MN: No one does, because no one listens to our lyrics dude! My overarching goal for Diet Lite is for us to be seen as really philosophical people, while also still being pretty damn funny.

EM: That’s how the best did it.

NB: You guys got to start dressing like Joy Division, wearing trench coats and being moody all the time.

MN: I already tried the turtlenecks man, and they get hot on stage, so I had to call an audible there.

NB: I’d like to spend some time talking about your latest record, Seems To Be The Way It Tends To Go. We already have to some extent, but I wanted to first of all remark that it’s such a great record, I really love it. I wanted to ask; how do you guys feel that it compares with your previous releases?

EM: I think it’s more cohesive.

MN: It’s better.

EM: It’s definitely way better.

Max from Diet Lite playing guitar
Diet Lite, Max playing guitar. Image Courtesy of Ben Haezey (Instagram @haezeyphotography)

MN: In a way, it’s the first real representation of what we are as a group. As much as I love Seems To Be, and how much that we put into that record, something that I hear a lot and something that I want to capture more, is that our live performance is really where we shine at this point. A lot of people have told me, “I really like the record, but like, you guys are way better live”! That’s cool, that’s a compliment, thank you, but also at the same time I want them to be on equal levels. So, the bar has kind of been raised for us, I think it’s like “alright now we’ve got to make it sound even better than the last.” I mean, the bar has always got to be raised, you’ve always got to be one-upping yourself, but now it’s in the back of my head and hopefully in the back of all of our heads, “alright, we’re going to make a record that stands up to how we really are as a band.” That’s the goal here.

EM: Yeah, because you’ve got to think, most of the time, 90% of the time that people are hearing us, it’s the recorded s***, not when we’re playing live, even though playing live I feel like is the most pure, raw form of what the band is. 90% of the time when they’re hearing our music it’s going to be recordings.

MN: There’s a challenge in trying to sound exactly like you do live, and also just making the best recording of the song you can, those are two different things. That’s going to be the big balance.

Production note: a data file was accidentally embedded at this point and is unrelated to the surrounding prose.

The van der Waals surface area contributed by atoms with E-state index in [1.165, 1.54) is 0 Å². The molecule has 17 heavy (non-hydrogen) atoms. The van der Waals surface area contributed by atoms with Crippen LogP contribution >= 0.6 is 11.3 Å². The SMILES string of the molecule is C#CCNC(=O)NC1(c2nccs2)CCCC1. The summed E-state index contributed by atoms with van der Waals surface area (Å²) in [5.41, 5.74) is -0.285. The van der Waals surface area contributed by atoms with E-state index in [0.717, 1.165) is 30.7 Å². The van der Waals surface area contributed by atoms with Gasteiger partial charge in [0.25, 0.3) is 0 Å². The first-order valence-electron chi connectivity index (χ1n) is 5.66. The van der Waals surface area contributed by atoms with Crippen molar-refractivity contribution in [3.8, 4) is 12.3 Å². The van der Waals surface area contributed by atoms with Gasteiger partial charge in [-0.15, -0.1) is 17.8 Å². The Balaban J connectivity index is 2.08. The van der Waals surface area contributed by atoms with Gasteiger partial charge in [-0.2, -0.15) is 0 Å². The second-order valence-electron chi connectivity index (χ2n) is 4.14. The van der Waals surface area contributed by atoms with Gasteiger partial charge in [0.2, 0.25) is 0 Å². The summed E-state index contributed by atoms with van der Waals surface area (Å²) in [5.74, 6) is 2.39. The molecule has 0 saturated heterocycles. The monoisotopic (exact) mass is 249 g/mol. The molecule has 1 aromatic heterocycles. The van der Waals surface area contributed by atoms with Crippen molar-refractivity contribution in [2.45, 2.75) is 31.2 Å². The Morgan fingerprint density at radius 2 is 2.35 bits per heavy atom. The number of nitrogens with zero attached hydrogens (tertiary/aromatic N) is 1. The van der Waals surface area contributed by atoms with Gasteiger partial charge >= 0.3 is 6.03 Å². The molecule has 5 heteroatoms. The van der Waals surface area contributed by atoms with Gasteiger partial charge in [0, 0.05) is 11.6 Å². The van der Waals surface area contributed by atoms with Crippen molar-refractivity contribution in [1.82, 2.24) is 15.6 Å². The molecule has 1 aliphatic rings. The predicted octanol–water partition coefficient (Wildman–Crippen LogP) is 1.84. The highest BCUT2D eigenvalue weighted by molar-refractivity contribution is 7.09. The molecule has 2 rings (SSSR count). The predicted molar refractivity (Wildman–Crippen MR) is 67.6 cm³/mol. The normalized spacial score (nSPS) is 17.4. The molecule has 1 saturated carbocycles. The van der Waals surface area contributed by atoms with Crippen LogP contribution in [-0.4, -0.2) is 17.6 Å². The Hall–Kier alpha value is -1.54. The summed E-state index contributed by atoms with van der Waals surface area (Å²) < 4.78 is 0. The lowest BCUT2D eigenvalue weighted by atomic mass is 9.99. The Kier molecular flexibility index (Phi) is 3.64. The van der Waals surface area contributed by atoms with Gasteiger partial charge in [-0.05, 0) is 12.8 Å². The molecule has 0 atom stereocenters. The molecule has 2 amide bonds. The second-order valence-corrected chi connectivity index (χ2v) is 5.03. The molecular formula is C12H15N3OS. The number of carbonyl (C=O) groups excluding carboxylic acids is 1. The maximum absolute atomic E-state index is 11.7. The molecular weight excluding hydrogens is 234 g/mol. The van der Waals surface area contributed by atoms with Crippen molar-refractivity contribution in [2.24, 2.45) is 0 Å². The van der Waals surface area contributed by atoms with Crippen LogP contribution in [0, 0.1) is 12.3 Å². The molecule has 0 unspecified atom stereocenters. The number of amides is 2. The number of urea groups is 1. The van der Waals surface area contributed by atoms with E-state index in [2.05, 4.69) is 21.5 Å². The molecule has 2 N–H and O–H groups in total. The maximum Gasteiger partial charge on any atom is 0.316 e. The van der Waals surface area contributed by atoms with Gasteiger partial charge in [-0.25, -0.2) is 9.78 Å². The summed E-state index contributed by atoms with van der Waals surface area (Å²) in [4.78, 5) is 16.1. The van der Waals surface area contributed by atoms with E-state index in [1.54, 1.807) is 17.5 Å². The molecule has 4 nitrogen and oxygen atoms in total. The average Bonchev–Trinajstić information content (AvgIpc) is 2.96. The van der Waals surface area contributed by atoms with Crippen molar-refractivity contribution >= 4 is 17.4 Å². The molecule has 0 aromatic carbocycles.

EM: I think what it ultimately comes down to is that they are inherently different experiences, and you somehow have to communicate the same thing through both of them. He’s the magician (points to Kelson) who does the engineering and whatnot.

KK: I twist the knobs – digitally of course!

EM: Yeah, he produces all the stuff if you didn’t know that.

EM: And he majored in Recording Tech in school.

MN: He’s the smart musical one, we’re just idiots along for the ride.

KK: No yeah, this next stuff is going to be really good. For the last album there were certain corners that we did cut. There were just certain things that we weren’t really able to do and we didn’t have the full space. This time we’re upping the ante and taking the production process up to the next level, so hopefully it’ll be better. I think it will. I think I’ve learned some new stuff over the years and I’m excited to put it out.

Diet Lite- three members standing under the sun smiling together
Image Courtesy of Kelsie Herzogg (Instagram: @kelsie_herzogg)

With that, the first half of my interview with Diet Lite comes to a close. Make sure to keep a close eye on the KXSU Blog, because next week the second half will be posted, where Diet Lite and I talk about the origin of their album cover, the making of their music videos, the state of rock music today, and more. 

Diet Lite’s Socials:

Diet Lite Instagram

Diet Lite Facebook

Diet Lite Twitter

Diet Lite YouTube

Diet Lite Bandcamp

Diet Lite Full Website

Evan’s Tik Tok

Alex Niemann Instagram

Kelsie Herzogg Instagram

Ben Haezey Instagram

NICHOLAS BRANDIS | Big Beatles Bird, Small Palestrina Guy | KXSU Music Reporter

Leave a Reply

Your email address will not be published.

You may use these HTML tags and attributes: <a href="" title=""> <abbr title=""> <acronym title=""> <b> <blockquote cite=""> <cite> <code> <del datetime=""> <em> <i> <q cite=""> <s> <strike> <strong>


Tags: , ,